Friday’s Forgotten Book: Murder Can’t Wait by Richard Lockridge

Frances Davis Lockridge (1896-1963) and Richard Lockridge (1899-1982) were journalists known mostly for their Mr. and Mrs. North mysteries. About 70 books form the lavish Lockridge oeuvre, released between 1936 and 1980. In addition to the books about the Norths and Lt. Bill Weigand of the New York City police, the Lockridges also created stand-alone mysteries and mysteries with Nathan Shapiro, a police detective who worked for Bill Weigand; with Bernie Simmons, an assistant district attorney in New York City; with Paul Lane, a detective in the New York City 19th Precinct; and with Inspector Merton Heimrich of the New York State Police Bureau of Criminal Identification, stationed in upstate New York. Of them all, the books featuring Lt./Capt./Inspector Heimrich are my favorites.

Lt. Heimrich first appears in a North mystery, Death of a Tall Man (1946) and then features in his own book the following year. The Lockridges liked to work their characters hard: Paul Lane pops up in several of the Bernie Simmons books. Professor Emeritus Walter Brinkley shows up in multiple series. Nathan Shapiro appears in Murder Can’t Wait (Lippincott, 1964), billed as a Merton Heimrich story. Bill Weigand emerges briefly, as does Professor Brinkley and his servant Harry Washington.

In Murder Can’t Wait, Shapiro has been assigned to investigate allegations that a point-fixing scandal is brewing at Dyckman University. The police have been approached by Stuart Fleming of North Wellwood, Putnam County, with information. He regrets being unable to visit the police due to a broken leg and asks that they send a representative to receive details. Shapiro drives north from New York, bemoaning the unruly flora and fauna of the countryside. He is a city man through and through, and he doesn’t care for noisy birds and untrimmed grass and unclipped shrubbery. And the curving rural roads leave him in despair. He checks in with the local police to let them know he’s on their turf and to ask where Fleming lives. He’s promptly escorted into Heimrich’s office, where he learns that Fleming was killed earlier that day.

Shapiro’s news creates a larger pool of possible culprits. The local golf pro was upset about the attention he believed Fleming was giving to the golf pro’s pretty and much younger wife. He was known to drink too much and to be quarrelsome. The police were very much interested in his whereabouts at the time of Fleming’s death. However, if someone found Fleming’s plans to report the point-fixing scheme troublesome, as was likely, then that someone had to be identified, located, and interviewed.

As always, Heimrich is thorough and his colleague Charlie Forniss knows people in just the right places to provide background information on some of the characters. Shapiro is diverted into supporting the murder investigation. The interaction between Professor Brinkley and his housekeeper is as always delightful. Highly recommended for lovers of police procedurals and character-driven stories.

Friday’s Forgotten Book: Foggy, Foggy Death by Richard and Frances Lockridge

Foggy, Foggy Death by Richard and Frances Lockridge (J. B. Lippincott, 1950) is the fourth book in the Inspector Heimrich police procedural series, which consists of 24 books released between 1947 and 1977. Heimrich is part of the New York State Police Criminal Investigation Division, and his bailiwick is Westchester County and its surroundings.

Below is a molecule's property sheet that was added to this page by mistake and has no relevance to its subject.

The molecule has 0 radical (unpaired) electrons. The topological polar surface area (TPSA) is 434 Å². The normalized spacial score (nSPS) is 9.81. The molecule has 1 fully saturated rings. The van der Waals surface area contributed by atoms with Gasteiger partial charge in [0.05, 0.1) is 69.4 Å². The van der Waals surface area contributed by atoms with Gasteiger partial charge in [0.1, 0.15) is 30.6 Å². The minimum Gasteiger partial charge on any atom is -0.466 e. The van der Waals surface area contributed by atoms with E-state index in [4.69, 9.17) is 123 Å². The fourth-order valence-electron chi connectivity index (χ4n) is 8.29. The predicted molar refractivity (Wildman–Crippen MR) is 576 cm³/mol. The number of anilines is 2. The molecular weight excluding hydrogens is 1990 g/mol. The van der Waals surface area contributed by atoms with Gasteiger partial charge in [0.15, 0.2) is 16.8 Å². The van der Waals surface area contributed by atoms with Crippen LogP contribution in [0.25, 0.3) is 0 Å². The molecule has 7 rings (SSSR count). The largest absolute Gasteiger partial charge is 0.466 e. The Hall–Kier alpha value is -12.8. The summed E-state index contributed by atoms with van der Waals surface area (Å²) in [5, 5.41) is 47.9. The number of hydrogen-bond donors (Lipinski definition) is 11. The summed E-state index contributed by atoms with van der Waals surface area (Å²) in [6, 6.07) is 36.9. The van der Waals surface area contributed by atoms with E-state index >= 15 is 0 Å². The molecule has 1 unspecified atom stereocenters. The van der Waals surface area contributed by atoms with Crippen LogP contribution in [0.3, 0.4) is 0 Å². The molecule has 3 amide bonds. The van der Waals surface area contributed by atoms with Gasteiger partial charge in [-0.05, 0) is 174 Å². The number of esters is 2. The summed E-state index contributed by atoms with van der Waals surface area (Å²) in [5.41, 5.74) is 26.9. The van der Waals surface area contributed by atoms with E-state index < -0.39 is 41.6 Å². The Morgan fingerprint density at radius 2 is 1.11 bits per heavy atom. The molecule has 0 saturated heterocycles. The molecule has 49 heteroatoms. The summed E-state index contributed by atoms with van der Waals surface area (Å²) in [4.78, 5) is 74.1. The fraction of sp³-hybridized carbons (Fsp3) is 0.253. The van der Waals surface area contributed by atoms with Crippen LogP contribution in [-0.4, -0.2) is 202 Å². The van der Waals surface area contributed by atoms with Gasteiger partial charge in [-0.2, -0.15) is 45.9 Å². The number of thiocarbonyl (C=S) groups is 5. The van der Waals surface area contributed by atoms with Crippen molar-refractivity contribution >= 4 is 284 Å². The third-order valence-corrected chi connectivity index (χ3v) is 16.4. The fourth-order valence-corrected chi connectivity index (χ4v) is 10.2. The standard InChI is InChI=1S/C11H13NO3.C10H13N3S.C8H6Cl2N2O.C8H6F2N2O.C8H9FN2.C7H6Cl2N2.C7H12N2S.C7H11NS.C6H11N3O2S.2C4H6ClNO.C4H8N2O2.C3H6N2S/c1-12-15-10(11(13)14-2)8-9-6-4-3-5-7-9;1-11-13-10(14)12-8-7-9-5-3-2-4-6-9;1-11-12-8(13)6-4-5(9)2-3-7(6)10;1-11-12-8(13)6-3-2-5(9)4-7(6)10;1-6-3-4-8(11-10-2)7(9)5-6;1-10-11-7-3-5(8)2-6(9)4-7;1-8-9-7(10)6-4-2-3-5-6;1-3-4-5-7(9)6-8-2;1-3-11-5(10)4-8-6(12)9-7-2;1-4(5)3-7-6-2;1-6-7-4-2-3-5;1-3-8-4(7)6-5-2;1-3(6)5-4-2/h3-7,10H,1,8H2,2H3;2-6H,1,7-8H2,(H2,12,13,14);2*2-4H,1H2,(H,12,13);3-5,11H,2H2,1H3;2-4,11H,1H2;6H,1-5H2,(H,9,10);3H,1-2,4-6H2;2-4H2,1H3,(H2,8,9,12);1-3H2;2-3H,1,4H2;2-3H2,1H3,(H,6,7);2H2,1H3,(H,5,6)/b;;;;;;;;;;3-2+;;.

In this early entry some of the themes common to the series are evident. The Lockridges wrote about the friction between newcomers to the heretofore exclusive small towns and wealthy country enclaves outside New York City. The sweeping societal changes wrought by the nation’s participation in World War Two created opportunities for the middle class to buy property in areas previously inaccessible to them. The inevitable clashes of values and priorities, at least in the Lockridge books, often lead to murder.

In this particular title, instead of buying the house next door, the encroaching member of the middle class married into an established Westchester family, much to the dismay of the family matriarch. Scott Bromwell met Marta, a Nebraska native, while he was serving in the Army and married her on impulse. The entire family regrets his decision, as Marta has not adapted to the lifestyle or expectations of Scott’s imperious mother. The family is housebound in late January by a dense cold fog that has lasted for days and the unavoidable confinement exacerbates underlying tensions. Marta goes for a walk to escape and is found hours later facedown in a stream on the property.

This is a classic country house mystery with a limited set of suspects due to the weather conditions. Nearly all of the action takes place on the Bromwell estate and most of it within the house. While the homicide forensics team assesses the area around the stream as well as searches the house, Inspector Heimrich and Sgt. Forniss devote most of their time to interviewing the family, the staff, and some incidental visitors who turn out to have a greater involvement with the family than originally supposed. Because of this strict observance of the country house set-up, there is little action and a great deal of talk.

The books in this series seem generally timeless, probably because of the lack of references to technology or other elements that would place the book firmly in a chronological frame. It is one of the reasons this Lockridge series, rather than the Mr. and Mrs. North books, remains among my favorites.